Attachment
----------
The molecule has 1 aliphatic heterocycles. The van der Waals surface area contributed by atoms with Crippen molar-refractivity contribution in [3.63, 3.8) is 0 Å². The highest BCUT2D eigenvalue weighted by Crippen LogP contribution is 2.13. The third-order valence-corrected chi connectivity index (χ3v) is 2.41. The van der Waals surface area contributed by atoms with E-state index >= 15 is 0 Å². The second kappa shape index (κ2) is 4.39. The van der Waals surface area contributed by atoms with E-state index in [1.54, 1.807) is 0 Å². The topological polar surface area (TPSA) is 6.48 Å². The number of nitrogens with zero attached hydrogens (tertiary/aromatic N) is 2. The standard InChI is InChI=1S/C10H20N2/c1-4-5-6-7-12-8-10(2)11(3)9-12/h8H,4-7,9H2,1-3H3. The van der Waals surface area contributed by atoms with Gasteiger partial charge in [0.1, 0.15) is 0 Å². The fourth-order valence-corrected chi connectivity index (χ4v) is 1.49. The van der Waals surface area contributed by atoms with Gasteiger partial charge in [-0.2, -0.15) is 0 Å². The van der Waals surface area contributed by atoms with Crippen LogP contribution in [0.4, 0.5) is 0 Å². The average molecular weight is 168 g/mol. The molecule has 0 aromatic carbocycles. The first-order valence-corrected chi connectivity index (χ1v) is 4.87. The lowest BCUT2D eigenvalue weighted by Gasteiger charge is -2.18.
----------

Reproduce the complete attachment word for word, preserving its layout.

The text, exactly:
The molecule has 1 aliphatic heterocycles. The van der Waals surface area contributed by atoms with Crippen molar-refractivity contribution in [3.63, 3.8) is 0 Å². The highest BCUT2D eigenvalue weighted by Crippen LogP contribution is 2.13. The third-order valence-corrected chi connectivity index (χ3v) is 2.41. The van der Waals surface area contributed by atoms with E-state index >= 15 is 0 Å². The second kappa shape index (κ2) is 4.39. The van der Waals surface area contributed by atoms with E-state index in [1.54, 1.807) is 0 Å². The topological polar surface area (TPSA) is 6.48 Å². The number of nitrogens with zero attached hydrogens (tertiary/aromatic N) is 2. The standard InChI is InChI=1S/C10H20N2/c1-4-5-6-7-12-8-10(2)11(3)9-12/h8H,4-7,9H2,1-3H3. The van der Waals surface area contributed by atoms with Gasteiger partial charge in [0.1, 0.15) is 0 Å². The fourth-order valence-corrected chi connectivity index (χ4v) is 1.49. The van der Waals surface area contributed by atoms with Gasteiger partial charge in [-0.2, -0.15) is 0 Å². The van der Waals surface area contributed by atoms with Crippen LogP contribution in [0.4, 0.5) is 0 Å². The average molecular weight is 168 g/mol. The molecule has 0 aromatic carbocycles. The first-order valence-corrected chi connectivity index (χ1v) is 4.87. The lowest BCUT2D eigenvalue weighted by Gasteiger charge is -2.18.